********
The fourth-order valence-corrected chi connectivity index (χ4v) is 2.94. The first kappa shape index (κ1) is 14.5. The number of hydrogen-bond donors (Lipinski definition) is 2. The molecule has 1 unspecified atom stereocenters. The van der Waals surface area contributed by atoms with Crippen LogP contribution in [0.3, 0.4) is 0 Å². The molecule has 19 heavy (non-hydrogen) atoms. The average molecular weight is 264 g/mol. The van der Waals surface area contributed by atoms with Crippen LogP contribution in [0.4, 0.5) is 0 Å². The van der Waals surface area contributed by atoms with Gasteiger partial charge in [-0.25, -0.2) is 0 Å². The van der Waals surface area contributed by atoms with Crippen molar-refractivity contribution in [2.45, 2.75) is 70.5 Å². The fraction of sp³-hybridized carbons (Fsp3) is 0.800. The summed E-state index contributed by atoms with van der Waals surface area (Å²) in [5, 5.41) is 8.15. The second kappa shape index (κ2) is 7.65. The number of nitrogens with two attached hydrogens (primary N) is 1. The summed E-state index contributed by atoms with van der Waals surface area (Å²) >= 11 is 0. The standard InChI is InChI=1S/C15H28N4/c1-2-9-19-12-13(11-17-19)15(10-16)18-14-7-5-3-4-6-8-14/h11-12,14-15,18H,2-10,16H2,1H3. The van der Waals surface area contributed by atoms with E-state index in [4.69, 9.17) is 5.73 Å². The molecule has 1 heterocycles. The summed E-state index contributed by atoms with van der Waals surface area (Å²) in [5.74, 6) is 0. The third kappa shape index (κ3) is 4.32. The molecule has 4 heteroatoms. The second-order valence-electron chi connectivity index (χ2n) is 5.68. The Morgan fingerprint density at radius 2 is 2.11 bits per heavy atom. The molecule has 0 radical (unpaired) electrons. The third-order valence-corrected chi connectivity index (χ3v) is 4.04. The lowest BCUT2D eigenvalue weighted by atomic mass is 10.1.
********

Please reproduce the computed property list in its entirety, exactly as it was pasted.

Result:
The fourth-order valence-corrected chi connectivity index (χ4v) is 2.94. The first kappa shape index (κ1) is 14.5. The number of hydrogen-bond donors (Lipinski definition) is 2. The molecule has 1 unspecified atom stereocenters. The van der Waals surface area contributed by atoms with Crippen LogP contribution in [0.3, 0.4) is 0 Å². The molecule has 19 heavy (non-hydrogen) atoms. The average molecular weight is 264 g/mol. The van der Waals surface area contributed by atoms with Crippen LogP contribution in [0.4, 0.5) is 0 Å². The van der Waals surface area contributed by atoms with Gasteiger partial charge in [-0.25, -0.2) is 0 Å². The van der Waals surface area contributed by atoms with Crippen molar-refractivity contribution in [2.45, 2.75) is 70.5 Å². The fraction of sp³-hybridized carbons (Fsp3) is 0.800. The summed E-state index contributed by atoms with van der Waals surface area (Å²) in [5, 5.41) is 8.15. The second kappa shape index (κ2) is 7.65. The number of nitrogens with two attached hydrogens (primary N) is 1. The summed E-state index contributed by atoms with van der Waals surface area (Å²) >= 11 is 0. The standard InChI is InChI=1S/C15H28N4/c1-2-9-19-12-13(11-17-19)15(10-16)18-14-7-5-3-4-6-8-14/h11-12,14-15,18H,2-10,16H2,1H3. The van der Waals surface area contributed by atoms with E-state index in [4.69, 9.17) is 5.73 Å². The molecule has 1 heterocycles. The summed E-state index contributed by atoms with van der Waals surface area (Å²) in [5.74, 6) is 0. The third kappa shape index (κ3) is 4.32. The molecule has 4 heteroatoms. The second-order valence-electron chi connectivity index (χ2n) is 5.68. The Morgan fingerprint density at radius 2 is 2.11 bits per heavy atom. The molecule has 0 radical (unpaired) electrons. The third-order valence-corrected chi connectivity index (χ3v) is 4.04. The lowest BCUT2D eigenvalue weighted by atomic mass is 10.1.